Introduction: Retro Rocket Made From Junk
Making a rocket out of junk has been on my to-do list for some time (it's an eclectic list!). I've made myself junk robots (colloquially known as junkbots) and also ray guns which you can check out in the links below.
In my constant search for interesting things, I sometimes stumble across an object (in this case an old hand mixer) that looks like it could be used in another way. The mixer was from the 60's and has an amazing casing that resembled part of a rocket ship.
Once you have found the part that gives you some inspiration, the rest just falls into place. I mean it still takes a lot of time trying to work out how it's all going to go together but that's the fun bit. Once I start I usually can't stop until it's done and if I do stop I'm constantly thinking about it.
This particular rocket is mostly made from parts I had in my parts bins. I have also included some LED's in the inside section which are controlled by a remote.
It's obviously nigh on impossible to try and replicate this actual rocket and if you do build one then no 2 will ever be the same. However, I'll go through how I selected the different parts and put them together to make the finished rocket. My hope if that this Instructable will inspire you to find some junk and build your own.
Ray Gun Builds
Step 1: Parts & Tools
Ok - so a parts list probably isn't going to be of much use, especially considering a lot of the parts I used I can't even remember what they are from! So, instead of a parts list, I've added some idea's on what type of things to look out for. A lot of these you'll need to pull apart. Keep all those interesting bits and bobs that you pull out.
Things to look out for
1. Any kitchen equipment from the 60's & 70's. I used an old hand mixer for the main section of the body from the 60's. Old blender designs seem to have been inspired from the space race
2. Vintage audio parts. These could be plugs & jacks, old radios (good parts inside), vacuum tubes, microphones, potentiometers, motors, switches, knobs...The list goes on
3. Any old vintage electrical equipment. Examples are; gauges, parts of the actual case, electric razors (I use these a lot), old radio clocks,
4. Everyday objects. I used the surround from a door handle in this build. Anything that can be bent, cut, grinded can be used in your rocket.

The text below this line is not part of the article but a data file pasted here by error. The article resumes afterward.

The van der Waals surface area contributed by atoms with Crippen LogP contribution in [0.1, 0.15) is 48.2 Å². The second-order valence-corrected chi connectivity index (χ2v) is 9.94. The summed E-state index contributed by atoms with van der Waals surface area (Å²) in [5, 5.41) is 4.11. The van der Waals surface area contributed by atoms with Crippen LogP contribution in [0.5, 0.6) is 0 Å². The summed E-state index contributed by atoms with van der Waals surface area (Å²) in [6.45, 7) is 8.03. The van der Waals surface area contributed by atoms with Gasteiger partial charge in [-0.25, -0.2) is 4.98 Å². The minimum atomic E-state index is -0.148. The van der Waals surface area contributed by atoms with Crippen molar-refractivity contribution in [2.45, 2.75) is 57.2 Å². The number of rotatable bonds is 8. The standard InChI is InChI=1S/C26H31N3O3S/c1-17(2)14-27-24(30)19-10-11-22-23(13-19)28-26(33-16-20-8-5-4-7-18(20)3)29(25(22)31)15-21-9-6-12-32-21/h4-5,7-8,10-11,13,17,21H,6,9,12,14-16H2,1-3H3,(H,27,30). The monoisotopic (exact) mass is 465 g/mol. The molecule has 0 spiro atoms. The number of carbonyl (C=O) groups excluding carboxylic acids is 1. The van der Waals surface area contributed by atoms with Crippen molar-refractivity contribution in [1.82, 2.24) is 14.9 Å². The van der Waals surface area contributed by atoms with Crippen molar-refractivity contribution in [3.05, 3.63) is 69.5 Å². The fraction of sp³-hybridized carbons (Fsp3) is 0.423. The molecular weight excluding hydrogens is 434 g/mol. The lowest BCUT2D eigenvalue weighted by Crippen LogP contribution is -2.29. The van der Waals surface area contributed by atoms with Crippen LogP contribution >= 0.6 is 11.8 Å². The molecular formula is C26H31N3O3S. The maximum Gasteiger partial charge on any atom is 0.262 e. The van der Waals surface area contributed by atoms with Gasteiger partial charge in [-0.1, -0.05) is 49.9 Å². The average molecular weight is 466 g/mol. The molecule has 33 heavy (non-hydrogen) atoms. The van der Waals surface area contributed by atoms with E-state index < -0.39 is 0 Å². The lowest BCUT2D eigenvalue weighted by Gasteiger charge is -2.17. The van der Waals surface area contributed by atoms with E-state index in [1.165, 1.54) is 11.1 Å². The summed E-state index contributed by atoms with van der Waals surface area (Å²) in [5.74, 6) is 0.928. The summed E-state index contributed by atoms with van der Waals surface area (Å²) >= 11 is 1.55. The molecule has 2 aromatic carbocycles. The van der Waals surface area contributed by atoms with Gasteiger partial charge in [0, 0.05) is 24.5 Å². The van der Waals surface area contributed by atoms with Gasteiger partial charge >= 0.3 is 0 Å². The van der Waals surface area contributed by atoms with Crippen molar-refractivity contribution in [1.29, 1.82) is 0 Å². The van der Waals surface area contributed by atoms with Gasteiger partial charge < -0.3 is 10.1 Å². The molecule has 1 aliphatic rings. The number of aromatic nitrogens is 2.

5. Old typewriters, cameras and sewing machines.
6. Car scrapyards. plenty of interesting parts to be found on old cars that you could use.
2. Sander. Bent sanders are great if you have one
6. Wire cutters
8. Other basic tools.
Step 2: Where to Begin - Pulling Apart the Mixer
As I mentioned in the intro, the place to begin is when you find that part that gives you the initial inspiration. In my case it was the old blender that I picked-up at a junk store
Once you have that special part you'll need to start to pull it apart and remove any pieces you don't need. In my case I had to remove all of the insides of the hand mixer which was the motor along with the front section which held the beaters.
1. First thing I did was to remove any screws that i could see
2. I then pried off the front section to reveal the motor inside
3. Next I removed any visible nuts and screws and pulled out the motor section. It was covered in old grease which is to be expected so try not to get it everywhere
4. Once all the parts were removed from the mixer I was left just with the shell of the mixer which is the only part that I needed. Make sure you keep any parts from the mixer that could be used in other projects
Step 3: Adding a Nose Cone Section
So I had the back section of the rocket ship - the next thing to do was to make a nose cone section. I thought that this would take some time to find the right part to firstly fit within the mixer body and 2nd, look like the 2 parts belong as one. Serendipity prevailed and I found a surround from a filter that someone else told me was called a "Master Pneumatic Filter"
The surround fitted into the mixer body like they were made for one another. I had to grind away a small tab inside the mixer body and after that the fit was perfect.
It is a very rare occurrence that 2 parts meet and marry like this in a build. I was preparing myself to have to do a lot of modding for it to happen.
Later I actually do do some modding to the surround but I'll leave that for another step
Step 4: Making the Wings
The wings are made from polished aluminum trimming that is used on trucks. Inside the trimming there is a groove which is used to hold it in place via a screw head. I utilized the groove to hold it to the body of the rocket
1. First I cut 2 ends off the edging. Both were pointed at one end which i used as the front of the wing
2. Next I shaped the back section to the wings ended in a point
3. To connect them to the body of the rocket I drilled a couple holes on either side of the rocket and added a couple of screws which had flat heads. These were secured with a couple of nuts
4. I then just slipped the groove on the inside of the wings onto the screw heads and tightened the nuts up.
Step 5: Making the Engines
In some photo's you may see what looks like a large engine strapped to the top section of the rocket. I was close to going with this but decided that it didn't look right and removed it. The last photo in this step shows what it looked like.
I decided instead to add a couple of rockets made from audio jacks and another part which I can't remember what it is from. You can see it in the first image and it definitely has a twin engine feel about it.
1. To secure the "twin engine engine holder" (there must be a shorter name for it - let's go with TEEH), I drilled a hole into the back section of the mixer and secured with a nut and screw
2. I was going to leave it as is and then decided to extend the engines out further. I raided a parts bin which is full of audio parts (I managed to pick up all of these from a junk store for a couple dollars) and found a couple of chrome audio plugs
3. I secured them to the TEEH by using a couple of other audio parts which I superglued (eeeekkk, I hate using superglue on a build like this) into the holes in the TEEH and then using a small screw on the audio plugs to secure them into place
Step 6: Extending the Nose Cone